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Vendors are rushing workplace coronavirus contact tracing technology to market. There's no one approach, but they tend to rely on wireless networking and existing business databases to quickly alert people of a coronavirus infection risk.
The workplace tools are a little bit of a backlash to public health efforts that use smartphone-based applications and wireless networks to record an employee's contacts. If an employee reports a coronavirus infection, contact tracing technology helps identify who that person has recently been in contact with. But the smartphone tech has faced criticism because of privacy issues, and it's raised the concern that employees may be wary of installing the software on their personal smartphones.
Not to worry, the tech vendors said.
Existing building wireless systems, time clocks and analytics can provide an alternative means to create a contact tracing record. Employees will have to implement very little new technology, if any. Wearable tech could also be an option.
But, unlike the smartphone tech, none of the alternatives fully automate contact tracing or create a complete record of an employee's contacts, distance and time spent with someone, which may leave HR to do some legwork. If HR departments are using contact tracing tools without this level of precision, they may have to supplement their contact tracing by checking multiple databases and questioning employees.
Reusing data from timekeeping systems
One contact tracing technology approach from Kronos Inc., utilizes data from its timekeeping systems. As people move about the office, they register timestamps at various locations in the building.
Employers may require this if, for example, an employee moves from the loading dock to work in a different area. "They're actually creating a trail about where they're working," said Gregg Gordon, vice president of industry at the firm, based in Lowell, Mass.
"There's no perfect solution out there," Gordon said. But its customers are already collecting this data, which can be repurposed for contact tracing. Employees often work at the same location and with the same people every day, and this information could supplement manual contact tracing, he said.
The Kronos data can also be enriched by other data. In manufacturing, for instance, an employee may enter an ID to operate a machine. That information can be cross-referenced with the timestamp data, enabling employers to layer in "different pieces of data to have a more complete picture," Gordon said.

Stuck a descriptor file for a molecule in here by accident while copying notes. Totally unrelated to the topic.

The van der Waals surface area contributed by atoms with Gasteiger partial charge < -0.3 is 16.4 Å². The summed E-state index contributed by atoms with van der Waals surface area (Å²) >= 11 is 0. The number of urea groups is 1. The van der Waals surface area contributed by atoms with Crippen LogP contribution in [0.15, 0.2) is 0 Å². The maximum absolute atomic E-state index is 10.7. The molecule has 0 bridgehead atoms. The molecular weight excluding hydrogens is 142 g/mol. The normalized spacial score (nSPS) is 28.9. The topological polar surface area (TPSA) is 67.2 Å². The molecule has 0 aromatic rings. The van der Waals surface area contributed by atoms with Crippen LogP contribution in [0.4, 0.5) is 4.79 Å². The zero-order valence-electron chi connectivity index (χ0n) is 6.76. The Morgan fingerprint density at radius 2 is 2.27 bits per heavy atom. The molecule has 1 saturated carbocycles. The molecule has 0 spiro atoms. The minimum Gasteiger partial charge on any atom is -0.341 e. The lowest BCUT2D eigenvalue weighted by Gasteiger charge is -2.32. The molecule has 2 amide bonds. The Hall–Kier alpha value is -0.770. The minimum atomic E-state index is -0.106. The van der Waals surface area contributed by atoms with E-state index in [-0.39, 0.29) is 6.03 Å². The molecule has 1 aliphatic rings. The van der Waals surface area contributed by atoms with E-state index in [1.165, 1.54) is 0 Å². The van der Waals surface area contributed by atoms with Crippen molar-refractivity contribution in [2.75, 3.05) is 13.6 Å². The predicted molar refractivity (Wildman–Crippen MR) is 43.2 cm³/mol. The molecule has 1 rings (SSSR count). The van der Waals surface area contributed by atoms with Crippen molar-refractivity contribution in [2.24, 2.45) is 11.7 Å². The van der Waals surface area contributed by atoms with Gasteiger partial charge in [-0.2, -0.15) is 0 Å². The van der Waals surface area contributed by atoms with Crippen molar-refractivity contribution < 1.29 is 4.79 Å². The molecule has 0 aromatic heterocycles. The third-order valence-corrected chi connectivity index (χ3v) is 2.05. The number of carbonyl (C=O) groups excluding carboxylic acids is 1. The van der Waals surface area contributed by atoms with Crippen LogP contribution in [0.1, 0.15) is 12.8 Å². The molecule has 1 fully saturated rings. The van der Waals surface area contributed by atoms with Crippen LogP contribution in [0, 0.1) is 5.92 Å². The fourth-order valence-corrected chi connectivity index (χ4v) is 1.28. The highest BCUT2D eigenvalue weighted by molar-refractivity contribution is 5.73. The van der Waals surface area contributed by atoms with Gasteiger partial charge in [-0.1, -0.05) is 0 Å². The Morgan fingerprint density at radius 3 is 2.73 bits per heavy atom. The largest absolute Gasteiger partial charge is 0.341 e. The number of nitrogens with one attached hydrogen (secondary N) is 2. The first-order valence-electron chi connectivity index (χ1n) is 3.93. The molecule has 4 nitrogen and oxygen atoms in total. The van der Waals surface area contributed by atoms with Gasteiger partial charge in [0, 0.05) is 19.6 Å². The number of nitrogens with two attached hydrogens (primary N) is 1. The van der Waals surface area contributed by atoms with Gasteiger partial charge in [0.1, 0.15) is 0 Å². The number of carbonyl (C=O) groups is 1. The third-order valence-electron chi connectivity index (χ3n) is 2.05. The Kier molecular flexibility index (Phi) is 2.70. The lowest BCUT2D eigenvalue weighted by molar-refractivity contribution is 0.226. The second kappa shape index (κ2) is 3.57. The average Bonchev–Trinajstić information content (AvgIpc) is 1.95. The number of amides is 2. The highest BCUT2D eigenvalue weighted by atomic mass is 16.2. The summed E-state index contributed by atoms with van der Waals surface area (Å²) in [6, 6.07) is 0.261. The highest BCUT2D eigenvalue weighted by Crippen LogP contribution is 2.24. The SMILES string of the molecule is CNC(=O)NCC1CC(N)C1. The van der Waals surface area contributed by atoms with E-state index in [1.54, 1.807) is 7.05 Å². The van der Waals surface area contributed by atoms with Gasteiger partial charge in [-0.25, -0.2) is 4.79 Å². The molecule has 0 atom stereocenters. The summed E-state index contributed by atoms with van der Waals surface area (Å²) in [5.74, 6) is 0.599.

Another approach is the use of wearables.
Shaun BarryGlobal leader for government, healthcare and utilities, SAS Institute Inc.
Safedome, a Bluetooth tracking developer in Sydney, built a card-to-card product based on Bluetooth low energy system. The cards, called Contact Harald, are similar to a key card an employee might wear on an office campus.
The cards rely on Bluetooth signals and when an employee gets within six feet of another card wearer for two minutes or more, the contact is recorded on the card, as well as time of day. The data remains on the card for 20 days and isn't used unless there is a need to download it for a contact trace.
"There's nothing an employee has to do," said Steve Lauder, head of strategy and product at the firm. "You just simply wear the card."
Contact Harald doesn't use GPS and doesn't record an employee's location. That's something a firm's contact tracers would need to discover by asking the employees.
"It was a distinctive tradeoff on our part because so many people were concerned about location tracking," Lauder said.
Indoor intelligence systems
Another contact tracing technology approach uses an existing "indoor intelligence" system. One vendor, Inpixon Inc., in Palo Alto, Calif., produces an indoor positioning location technology that can be used to track assets and people. The company has built a contact tracing-specific application for it.
Smartphones interact with existing Wi-Fi access points that can be used to triangulate locations, as well as Bluetooth beacons. If employees register their devices and provide consent for the data collection, employers will get the best results.
Without technology, "you have to rely on people's memory," said Nadir Ali, Inpixon CEO. That can produce an incomplete picture because people may not realize who they've been in proximity with or even remember who they were in contact with, he said.
The approach taken by the SAS Institute Inc., an analytics and business intelligence firm in Cary, N.C., is to rely on existing information sources to gather data that can be used for contact tracing.
Employers can prepopulate databases with information from HR, card swipes into buildings and lunchrooms, who is working on a production line and other sources of data.
Once all the data is assembled, "I've got a pretty good picture of who you had interactions with and where you have been in my facility," said Shaun Barry, global leader for government, healthcare and utilities at SAS.
SAS also has a contact tracing product that can be used for any disease that covers the data collection and scores the risks of infection. It will require integration by users. But the upshot of rapid contact tracing is this: "Speed saves lives," Barry said.